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Time capsule

Chris Reed and Alex Carson show off the Centennial Time Capsule they made for the City of Reedsport. Joining them are Kathleen Miller, Mayor Linda McCollum, Jonathan Wright, Guy Marchione, Fran Baumgartner, and Emily Bradley.

REEDSPORT — Reedsport’s centennial celebrations moved forward last Wednesday, as the Centennial Time Capsule was handed over to the city.

The capsule was constructed by students in Guy Marchione’s wood shop class at Reedsport Community Charter School. Most of the work was done by Kaleb Pickett, Chris Reed and Alex Carson. Marchione said the project was great for them, since it allowed them to do something for the city as well as learning new skills. The teacher said he's always looking for ways to challenge the students and increase their knowledge and work experience.

Once filled, the time capsule will be sealed and kept in City Hall. The box is made of white cedar with hemp rope handles.

The box's design was inspired by a seaman’s chest. It’s made of white cedar from Port Orford, with rope handles made of hemp, and measures two feet by 30 inches. The outside is stained and has the City of Reedsport logo painted on the lid.

Mayor Linda McCollum said the students did a great job and that she's proud of the contribution.

Once filled, the time capsule will contain a series of questionnaires filled out by Reedsport residents, giving information about their history in the city, as well as their thoughts and opinions of the community in 2019. There was a form created for adults as well as a separate one for kids. The city has also been asking for submissions of items community members think should go in the capsule. According to Kathleen Miller, with the Reedsport Mainstreet Program, there's a wide variety of items that could be included. She suggested historical or creative works as a good example. Some businesses provided business cards, or something with their logo, and at least one restaurant provided a copy of its menu.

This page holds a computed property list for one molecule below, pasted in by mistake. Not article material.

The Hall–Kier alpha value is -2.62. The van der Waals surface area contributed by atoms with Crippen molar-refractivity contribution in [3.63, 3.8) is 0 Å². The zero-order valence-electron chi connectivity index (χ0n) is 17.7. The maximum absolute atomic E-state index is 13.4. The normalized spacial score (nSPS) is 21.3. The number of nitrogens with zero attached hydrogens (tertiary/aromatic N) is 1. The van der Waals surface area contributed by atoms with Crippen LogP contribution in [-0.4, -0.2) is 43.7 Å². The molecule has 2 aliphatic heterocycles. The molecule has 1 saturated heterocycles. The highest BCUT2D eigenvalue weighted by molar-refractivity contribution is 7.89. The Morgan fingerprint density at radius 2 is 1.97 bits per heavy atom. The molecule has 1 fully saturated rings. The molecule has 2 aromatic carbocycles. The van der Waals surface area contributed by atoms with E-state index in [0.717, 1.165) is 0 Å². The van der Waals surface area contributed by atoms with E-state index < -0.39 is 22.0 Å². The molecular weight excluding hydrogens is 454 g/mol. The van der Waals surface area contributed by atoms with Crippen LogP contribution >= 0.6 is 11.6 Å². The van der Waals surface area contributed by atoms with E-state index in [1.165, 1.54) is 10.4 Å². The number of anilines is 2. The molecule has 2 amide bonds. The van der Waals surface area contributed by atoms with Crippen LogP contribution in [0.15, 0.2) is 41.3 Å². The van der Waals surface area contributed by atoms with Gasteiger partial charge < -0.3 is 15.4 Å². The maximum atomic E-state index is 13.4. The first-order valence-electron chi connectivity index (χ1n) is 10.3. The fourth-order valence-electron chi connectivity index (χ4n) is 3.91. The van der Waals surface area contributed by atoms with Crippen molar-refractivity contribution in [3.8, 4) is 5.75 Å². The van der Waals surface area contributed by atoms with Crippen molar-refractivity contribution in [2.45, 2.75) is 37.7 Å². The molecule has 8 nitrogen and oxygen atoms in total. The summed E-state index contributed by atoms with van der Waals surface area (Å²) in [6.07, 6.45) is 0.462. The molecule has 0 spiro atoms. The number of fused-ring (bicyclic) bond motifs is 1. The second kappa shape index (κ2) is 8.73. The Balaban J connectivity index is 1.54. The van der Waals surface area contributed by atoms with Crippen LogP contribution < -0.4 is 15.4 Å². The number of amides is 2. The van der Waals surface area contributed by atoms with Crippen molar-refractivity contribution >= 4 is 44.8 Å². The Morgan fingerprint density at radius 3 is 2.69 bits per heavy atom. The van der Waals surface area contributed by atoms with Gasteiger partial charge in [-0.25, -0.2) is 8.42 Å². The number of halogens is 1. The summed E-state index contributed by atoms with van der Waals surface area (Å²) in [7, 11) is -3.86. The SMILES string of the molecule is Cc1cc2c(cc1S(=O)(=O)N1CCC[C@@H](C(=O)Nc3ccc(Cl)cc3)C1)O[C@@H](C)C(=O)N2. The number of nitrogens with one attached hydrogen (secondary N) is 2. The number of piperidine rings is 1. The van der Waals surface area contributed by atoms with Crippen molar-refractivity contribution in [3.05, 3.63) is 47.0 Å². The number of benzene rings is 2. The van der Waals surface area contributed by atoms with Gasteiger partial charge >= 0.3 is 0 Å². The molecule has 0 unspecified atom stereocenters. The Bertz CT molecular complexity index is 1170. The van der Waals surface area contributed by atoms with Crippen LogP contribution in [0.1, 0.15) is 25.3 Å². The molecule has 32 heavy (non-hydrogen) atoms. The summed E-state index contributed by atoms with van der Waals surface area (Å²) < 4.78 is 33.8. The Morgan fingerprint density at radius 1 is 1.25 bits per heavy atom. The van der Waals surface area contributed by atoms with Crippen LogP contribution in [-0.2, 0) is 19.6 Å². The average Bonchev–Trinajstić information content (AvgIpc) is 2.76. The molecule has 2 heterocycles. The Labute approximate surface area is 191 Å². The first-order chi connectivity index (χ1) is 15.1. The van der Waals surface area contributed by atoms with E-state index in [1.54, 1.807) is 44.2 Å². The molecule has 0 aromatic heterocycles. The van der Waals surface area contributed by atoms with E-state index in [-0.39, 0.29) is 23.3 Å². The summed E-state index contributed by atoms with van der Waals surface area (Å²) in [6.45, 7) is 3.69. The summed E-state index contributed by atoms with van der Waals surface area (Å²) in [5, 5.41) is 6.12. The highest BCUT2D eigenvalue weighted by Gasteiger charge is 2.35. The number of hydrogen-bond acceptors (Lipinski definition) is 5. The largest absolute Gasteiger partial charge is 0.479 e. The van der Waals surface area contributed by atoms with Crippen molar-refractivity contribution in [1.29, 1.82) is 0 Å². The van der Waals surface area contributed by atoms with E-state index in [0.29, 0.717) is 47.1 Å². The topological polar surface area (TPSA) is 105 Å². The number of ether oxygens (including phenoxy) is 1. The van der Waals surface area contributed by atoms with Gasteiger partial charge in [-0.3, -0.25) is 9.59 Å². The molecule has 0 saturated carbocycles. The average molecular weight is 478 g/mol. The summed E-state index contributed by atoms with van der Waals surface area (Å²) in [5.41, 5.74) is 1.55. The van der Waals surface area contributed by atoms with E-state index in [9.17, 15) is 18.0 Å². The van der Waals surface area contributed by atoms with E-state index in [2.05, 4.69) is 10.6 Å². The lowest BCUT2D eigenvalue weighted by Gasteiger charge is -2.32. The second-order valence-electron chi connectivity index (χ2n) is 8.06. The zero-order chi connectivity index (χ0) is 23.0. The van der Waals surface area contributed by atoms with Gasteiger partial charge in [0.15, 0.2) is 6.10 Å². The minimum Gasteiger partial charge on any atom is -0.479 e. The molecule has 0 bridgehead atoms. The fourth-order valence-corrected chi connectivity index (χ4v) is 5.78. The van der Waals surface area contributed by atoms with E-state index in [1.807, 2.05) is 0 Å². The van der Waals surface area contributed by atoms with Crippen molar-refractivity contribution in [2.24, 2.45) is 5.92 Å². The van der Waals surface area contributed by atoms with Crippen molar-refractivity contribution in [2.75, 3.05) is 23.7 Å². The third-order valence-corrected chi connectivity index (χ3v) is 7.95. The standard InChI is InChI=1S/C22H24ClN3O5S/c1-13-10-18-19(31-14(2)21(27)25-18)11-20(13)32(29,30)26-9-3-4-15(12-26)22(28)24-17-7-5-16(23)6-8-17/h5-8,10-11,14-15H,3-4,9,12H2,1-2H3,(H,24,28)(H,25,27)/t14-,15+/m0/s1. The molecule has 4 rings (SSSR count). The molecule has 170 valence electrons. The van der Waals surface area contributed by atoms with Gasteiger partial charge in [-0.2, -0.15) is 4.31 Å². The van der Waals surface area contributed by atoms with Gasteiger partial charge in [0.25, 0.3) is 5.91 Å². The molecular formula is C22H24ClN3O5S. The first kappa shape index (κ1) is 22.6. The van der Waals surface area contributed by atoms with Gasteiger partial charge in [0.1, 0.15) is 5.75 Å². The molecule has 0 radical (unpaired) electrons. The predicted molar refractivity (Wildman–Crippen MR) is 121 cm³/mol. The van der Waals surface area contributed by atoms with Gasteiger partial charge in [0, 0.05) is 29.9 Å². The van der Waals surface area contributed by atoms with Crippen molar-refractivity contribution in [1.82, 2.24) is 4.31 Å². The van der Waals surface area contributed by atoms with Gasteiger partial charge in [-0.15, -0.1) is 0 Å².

"The individuals can submit historical things they may have from the family, or something current," Miller said. "It's pretty wide open right now."

While there isn't a set date yet, Miller said the year will likely be capped with sealing the time capsule. The city will hold a big event to seal it as the close of the Centennial celebrations.

Unlike other time capsules, Reedsport's will not be buried in the ground. McCollum noted that something buried can be forgotten or destroyed. The Centennial Time Capsule will be kept on display at City Hall, somewhere the public can see.

"It's gonna be placed in City Hall … so it can be seen and not forgotten," said McCollum.

Donations to be put in the time capsule should be taken to City Hall and given to Mainstreet Coordinator Emily Bradley. After filling out a donation form, the items go in a box to await being put in the time capsule. If items are deemed inappropriate they may be returned.

Marchione said he likes to run his shop classes with a commercial-based model in mind — they take requests for custom work, as well as selling many of their completed projects. Marchione said it's important for the kids to learn to learn the responsibility of working on a deadline and designing, then completing the project in time.

"We always try to get brand new projects that will increase and enlarge our skill set," he said.

All funds from selling completed projects go back into the program. Marchione said all the tools and equipment in the shop were purchased by the program with funds it raised. They were even able to purchase a bus for going on their own field trips.

"It gives them a real good sense of what it's like to go out and earn a wage," he said.

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Reporter Adam Robertson can be reached at 541-297-3590, or by email at adam.robertson@theworldlink.com.

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